Northampton council will vote on ‘safe city’ ordinance

  • Northampton City Councilor William Dwight is one of the three councilors who recommended the ordinance. JERREY ROBERTS

Staff Writer
Published: 11/20/2019 10:13:06 PM

NORTHAMPTON — The City Council is set to take its first vote Thursday evening on an ordinance that would limit the city’s interactions with immigration enforcement authorities, including U.S. Immigration and Customs Enforcement (ICE). 

Under the proposed “Northampton Safe City Ordinance,” the city would not give state or federal agencies information related to immigration enforcement unless it’s required by law, and city resources would not be used to determine anyone’s immigration status “unless such inquiry is required by state or federal law or to provide a public benefit.”

City resources would not be used to detain or delay a person’s release from custody due to an immigration detainer, a request made by ICE to law enforcement asking that they notify ICE before an undocumented person is released and/or hold that person for an additional 48 hours so they can be taken into federal custody. 

Mayor David Narkewicz issued an executive policy order in August 2014 that instructed the Northampton police to not honor or enforce a detainer request from ICE “that is non-criminal and not subject to a judicially issued warrant.”

The proposed ordinance would “enhance and expand” the 2014 executive policy order, said At-Large City Councilor William Dwight, one of the three councilors who formally recommended the ordinance.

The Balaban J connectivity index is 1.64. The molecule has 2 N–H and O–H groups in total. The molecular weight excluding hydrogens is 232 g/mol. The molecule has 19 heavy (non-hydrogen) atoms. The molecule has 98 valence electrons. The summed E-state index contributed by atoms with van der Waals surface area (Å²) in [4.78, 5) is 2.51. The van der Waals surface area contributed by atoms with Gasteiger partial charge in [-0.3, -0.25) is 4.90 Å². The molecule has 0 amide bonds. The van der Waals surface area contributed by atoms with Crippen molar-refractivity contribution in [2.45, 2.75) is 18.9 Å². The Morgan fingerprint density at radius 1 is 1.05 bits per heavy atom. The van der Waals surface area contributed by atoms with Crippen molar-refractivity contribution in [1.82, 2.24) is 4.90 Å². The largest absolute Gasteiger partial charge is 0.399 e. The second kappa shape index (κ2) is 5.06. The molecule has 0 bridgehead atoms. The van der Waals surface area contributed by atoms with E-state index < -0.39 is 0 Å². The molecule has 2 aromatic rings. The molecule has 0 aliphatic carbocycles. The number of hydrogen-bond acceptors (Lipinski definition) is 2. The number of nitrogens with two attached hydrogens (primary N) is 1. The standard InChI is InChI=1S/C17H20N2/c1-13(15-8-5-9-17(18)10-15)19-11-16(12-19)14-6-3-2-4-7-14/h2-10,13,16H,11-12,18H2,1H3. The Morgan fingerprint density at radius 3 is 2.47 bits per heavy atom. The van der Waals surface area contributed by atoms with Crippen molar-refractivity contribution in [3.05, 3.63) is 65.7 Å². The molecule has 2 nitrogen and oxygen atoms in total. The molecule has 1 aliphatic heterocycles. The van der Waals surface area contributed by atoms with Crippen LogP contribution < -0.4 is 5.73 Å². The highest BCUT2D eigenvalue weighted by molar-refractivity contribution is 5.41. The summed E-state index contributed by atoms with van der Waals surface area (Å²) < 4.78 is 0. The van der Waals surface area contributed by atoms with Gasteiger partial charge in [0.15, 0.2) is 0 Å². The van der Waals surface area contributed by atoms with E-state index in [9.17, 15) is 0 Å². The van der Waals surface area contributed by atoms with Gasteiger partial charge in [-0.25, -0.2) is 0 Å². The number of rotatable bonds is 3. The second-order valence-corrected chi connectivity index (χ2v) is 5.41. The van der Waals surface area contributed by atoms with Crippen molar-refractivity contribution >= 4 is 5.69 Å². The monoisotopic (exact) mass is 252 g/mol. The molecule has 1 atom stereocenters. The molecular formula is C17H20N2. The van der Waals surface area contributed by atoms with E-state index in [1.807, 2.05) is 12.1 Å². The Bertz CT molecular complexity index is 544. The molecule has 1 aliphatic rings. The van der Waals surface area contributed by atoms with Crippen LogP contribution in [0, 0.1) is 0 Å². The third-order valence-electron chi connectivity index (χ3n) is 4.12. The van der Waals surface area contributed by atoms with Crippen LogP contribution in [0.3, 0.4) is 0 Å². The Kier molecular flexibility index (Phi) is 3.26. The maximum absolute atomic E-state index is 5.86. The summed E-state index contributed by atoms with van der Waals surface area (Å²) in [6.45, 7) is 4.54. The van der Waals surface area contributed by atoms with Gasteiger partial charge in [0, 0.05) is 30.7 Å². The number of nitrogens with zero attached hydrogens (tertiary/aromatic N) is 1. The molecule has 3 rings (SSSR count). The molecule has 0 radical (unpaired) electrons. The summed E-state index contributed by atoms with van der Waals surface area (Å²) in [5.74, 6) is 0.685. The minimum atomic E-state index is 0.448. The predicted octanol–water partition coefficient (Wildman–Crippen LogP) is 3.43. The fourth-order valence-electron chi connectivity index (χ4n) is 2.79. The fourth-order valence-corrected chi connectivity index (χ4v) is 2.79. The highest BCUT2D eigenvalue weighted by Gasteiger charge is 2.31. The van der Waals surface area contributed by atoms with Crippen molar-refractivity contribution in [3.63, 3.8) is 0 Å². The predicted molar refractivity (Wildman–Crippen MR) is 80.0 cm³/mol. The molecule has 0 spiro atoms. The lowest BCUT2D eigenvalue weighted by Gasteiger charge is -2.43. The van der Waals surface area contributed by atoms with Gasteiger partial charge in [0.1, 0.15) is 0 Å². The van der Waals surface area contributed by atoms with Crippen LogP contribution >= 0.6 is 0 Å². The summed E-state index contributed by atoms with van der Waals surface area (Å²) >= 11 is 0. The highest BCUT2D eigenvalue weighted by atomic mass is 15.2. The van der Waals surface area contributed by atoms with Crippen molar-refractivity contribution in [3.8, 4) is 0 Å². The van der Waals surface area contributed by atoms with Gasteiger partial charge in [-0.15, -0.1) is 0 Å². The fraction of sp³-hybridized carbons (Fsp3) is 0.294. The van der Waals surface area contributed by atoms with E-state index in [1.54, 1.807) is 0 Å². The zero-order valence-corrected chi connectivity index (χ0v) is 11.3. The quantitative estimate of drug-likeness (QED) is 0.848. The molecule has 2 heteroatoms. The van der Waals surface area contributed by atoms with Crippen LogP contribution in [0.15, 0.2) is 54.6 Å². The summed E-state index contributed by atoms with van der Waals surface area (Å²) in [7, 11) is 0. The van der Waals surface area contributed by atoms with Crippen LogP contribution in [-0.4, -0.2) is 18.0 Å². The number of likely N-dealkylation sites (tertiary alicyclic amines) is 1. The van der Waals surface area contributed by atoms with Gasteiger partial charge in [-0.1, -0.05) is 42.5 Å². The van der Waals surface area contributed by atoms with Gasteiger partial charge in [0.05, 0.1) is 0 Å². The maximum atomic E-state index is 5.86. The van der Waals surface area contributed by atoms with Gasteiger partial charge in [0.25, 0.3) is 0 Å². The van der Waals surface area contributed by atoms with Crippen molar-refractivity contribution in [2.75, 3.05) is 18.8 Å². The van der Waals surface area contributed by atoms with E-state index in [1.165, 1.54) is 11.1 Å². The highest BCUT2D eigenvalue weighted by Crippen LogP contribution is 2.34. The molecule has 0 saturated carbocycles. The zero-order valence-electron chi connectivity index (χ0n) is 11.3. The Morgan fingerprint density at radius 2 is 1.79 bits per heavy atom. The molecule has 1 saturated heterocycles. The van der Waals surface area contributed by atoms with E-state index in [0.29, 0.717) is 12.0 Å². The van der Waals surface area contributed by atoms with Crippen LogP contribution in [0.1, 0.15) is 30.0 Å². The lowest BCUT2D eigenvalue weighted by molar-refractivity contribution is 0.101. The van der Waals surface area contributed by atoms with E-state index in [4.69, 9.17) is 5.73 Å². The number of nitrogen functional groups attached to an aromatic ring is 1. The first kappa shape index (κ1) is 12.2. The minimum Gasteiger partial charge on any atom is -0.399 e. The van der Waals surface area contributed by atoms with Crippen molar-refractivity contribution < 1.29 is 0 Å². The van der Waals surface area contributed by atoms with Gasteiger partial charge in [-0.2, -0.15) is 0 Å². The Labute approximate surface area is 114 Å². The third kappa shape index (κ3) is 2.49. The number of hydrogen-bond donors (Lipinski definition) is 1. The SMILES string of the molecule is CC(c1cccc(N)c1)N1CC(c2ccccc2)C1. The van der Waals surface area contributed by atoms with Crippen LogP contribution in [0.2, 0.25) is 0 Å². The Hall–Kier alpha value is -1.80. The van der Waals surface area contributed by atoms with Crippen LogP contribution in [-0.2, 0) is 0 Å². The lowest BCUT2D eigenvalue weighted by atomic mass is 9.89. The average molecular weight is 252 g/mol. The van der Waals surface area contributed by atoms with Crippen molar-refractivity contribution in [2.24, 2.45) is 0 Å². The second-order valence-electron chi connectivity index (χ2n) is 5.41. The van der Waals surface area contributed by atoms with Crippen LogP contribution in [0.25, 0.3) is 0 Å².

Alisa Klein, Ward 7 city councilor, also recommended the ordinance, saying the previous executive order “fell short.” If a new mayor were to be elected, she said, that person could reverse the order. The ordinance would apply to all city departments, not only the police, she added.

“We felt very strongly that it was important to actually codify in the codebook of the city that all departments, all city officials and city employees should not be complicit with ICE and not put at risk our residents that are undocumented,” Klein said.

Referring to the Trump administration’s immigration policies, Dwight said, “We want to emphasize that we are not going to be compliant with the rather cynical campaign by Donald Trump and company.”

The ordinance doesn’t stop the city from giving federal immigration enforcement information in criminal cases.

“Sanctuary status does not say you can commit crimes in our city,” Narkewicz recently told the Valley Advocate. “That’s not what it says. What it says is we will follow the law and if there is a warrant for arrest, we will honor that warrant. We won’t honor it for someone who doesn’t have a warrant for arrest with no criminal proceeding or charge and we won’t hold someone without some kind of lawful court document or warrant.”

Councilors will take an initial vote Thursday, with a final vote expected to be taken Dec. 5, Klein said. If passed, Narkewicz told the Gazette, “I’​​​​​​​ll support it and certainly sign it into law.”




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